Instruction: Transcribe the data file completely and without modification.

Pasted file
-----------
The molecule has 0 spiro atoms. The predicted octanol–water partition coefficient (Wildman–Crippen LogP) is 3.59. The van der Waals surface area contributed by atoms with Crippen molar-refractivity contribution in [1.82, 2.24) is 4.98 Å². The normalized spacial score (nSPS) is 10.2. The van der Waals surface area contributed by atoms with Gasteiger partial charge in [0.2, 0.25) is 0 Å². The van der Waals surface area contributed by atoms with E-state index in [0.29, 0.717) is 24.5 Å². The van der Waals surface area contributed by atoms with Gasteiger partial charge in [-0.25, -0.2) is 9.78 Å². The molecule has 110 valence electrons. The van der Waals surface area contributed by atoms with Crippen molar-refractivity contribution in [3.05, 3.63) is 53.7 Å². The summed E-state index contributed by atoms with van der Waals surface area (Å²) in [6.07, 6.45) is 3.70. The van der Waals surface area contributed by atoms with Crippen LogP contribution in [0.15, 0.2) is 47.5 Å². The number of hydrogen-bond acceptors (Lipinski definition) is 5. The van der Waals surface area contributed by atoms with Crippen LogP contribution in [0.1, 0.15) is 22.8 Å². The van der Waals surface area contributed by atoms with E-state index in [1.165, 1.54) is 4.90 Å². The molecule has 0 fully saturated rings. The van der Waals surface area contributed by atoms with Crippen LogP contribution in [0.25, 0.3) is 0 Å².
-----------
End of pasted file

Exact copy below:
The molecule has 0 spiro atoms. The predicted octanol–water partition coefficient (Wildman–Crippen LogP) is 3.59. The van der Waals surface area contributed by atoms with Crippen molar-refractivity contribution in [1.82, 2.24) is 4.98 Å². The normalized spacial score (nSPS) is 10.2. The van der Waals surface area contributed by atoms with Gasteiger partial charge in [0.2, 0.25) is 0 Å². The van der Waals surface area contributed by atoms with E-state index in [0.29, 0.717) is 24.5 Å². The van der Waals surface area contributed by atoms with Gasteiger partial charge in [-0.25, -0.2) is 9.78 Å². The molecule has 110 valence electrons. The van der Waals surface area contributed by atoms with Crippen molar-refractivity contribution in [3.05, 3.63) is 53.7 Å². The summed E-state index contributed by atoms with van der Waals surface area (Å²) in [6.07, 6.45) is 3.70. The van der Waals surface area contributed by atoms with Crippen LogP contribution in [0.15, 0.2) is 47.5 Å². The number of hydrogen-bond acceptors (Lipinski definition) is 5. The van der Waals surface area contributed by atoms with Crippen LogP contribution in [0.1, 0.15) is 22.8 Å². The van der Waals surface area contributed by atoms with E-state index in [1.165, 1.54) is 4.90 Å². The molecule has 0 fully saturated rings. The van der Waals surface area contributed by atoms with Crippen LogP contribution in [0.25, 0.3) is 0 Å².